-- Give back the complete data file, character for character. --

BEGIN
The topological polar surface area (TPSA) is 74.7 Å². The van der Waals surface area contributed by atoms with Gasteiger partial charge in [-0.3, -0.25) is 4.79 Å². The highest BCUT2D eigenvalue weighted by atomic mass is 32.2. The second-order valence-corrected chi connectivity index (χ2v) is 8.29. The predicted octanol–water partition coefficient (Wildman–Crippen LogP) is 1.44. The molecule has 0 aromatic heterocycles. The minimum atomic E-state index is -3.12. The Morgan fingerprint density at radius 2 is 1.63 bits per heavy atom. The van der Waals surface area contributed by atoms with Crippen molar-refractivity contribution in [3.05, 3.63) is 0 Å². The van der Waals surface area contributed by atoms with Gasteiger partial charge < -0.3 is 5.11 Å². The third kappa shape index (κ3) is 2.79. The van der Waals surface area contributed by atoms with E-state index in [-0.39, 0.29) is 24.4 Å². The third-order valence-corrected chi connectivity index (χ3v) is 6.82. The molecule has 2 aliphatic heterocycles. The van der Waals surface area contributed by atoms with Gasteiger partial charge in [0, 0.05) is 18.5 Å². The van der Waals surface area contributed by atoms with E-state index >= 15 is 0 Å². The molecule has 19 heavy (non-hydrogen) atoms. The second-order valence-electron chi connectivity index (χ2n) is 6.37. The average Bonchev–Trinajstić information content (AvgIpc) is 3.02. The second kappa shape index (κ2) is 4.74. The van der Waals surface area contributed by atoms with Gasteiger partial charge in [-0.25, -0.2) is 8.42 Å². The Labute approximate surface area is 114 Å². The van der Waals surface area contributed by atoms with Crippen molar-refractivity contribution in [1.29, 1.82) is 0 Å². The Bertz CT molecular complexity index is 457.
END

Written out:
The topological polar surface area (TPSA) is 74.7 Å². The van der Waals surface area contributed by atoms with Gasteiger partial charge in [-0.3, -0.25) is 4.79 Å². The highest BCUT2D eigenvalue weighted by atomic mass is 32.2. The second-order valence-corrected chi connectivity index (χ2v) is 8.29. The predicted octanol–water partition coefficient (Wildman–Crippen LogP) is 1.44. The molecule has 0 aromatic heterocycles. The minimum atomic E-state index is -3.12. The Morgan fingerprint density at radius 2 is 1.63 bits per heavy atom. The van der Waals surface area contributed by atoms with Crippen molar-refractivity contribution in [3.05, 3.63) is 0 Å². The van der Waals surface area contributed by atoms with Gasteiger partial charge < -0.3 is 5.11 Å². The third kappa shape index (κ3) is 2.79. The van der Waals surface area contributed by atoms with E-state index in [-0.39, 0.29) is 24.4 Å². The third-order valence-corrected chi connectivity index (χ3v) is 6.82. The molecule has 2 aliphatic heterocycles. The van der Waals surface area contributed by atoms with Gasteiger partial charge in [0, 0.05) is 18.5 Å². The van der Waals surface area contributed by atoms with E-state index >= 15 is 0 Å². The molecule has 19 heavy (non-hydrogen) atoms. The second-order valence-electron chi connectivity index (χ2n) is 6.37. The average Bonchev–Trinajstić information content (AvgIpc) is 3.02. The second kappa shape index (κ2) is 4.74. The van der Waals surface area contributed by atoms with Gasteiger partial charge in [-0.25, -0.2) is 8.42 Å². The Labute approximate surface area is 114 Å². The van der Waals surface area contributed by atoms with Crippen molar-refractivity contribution in [1.29, 1.82) is 0 Å². The Bertz CT molecular complexity index is 457.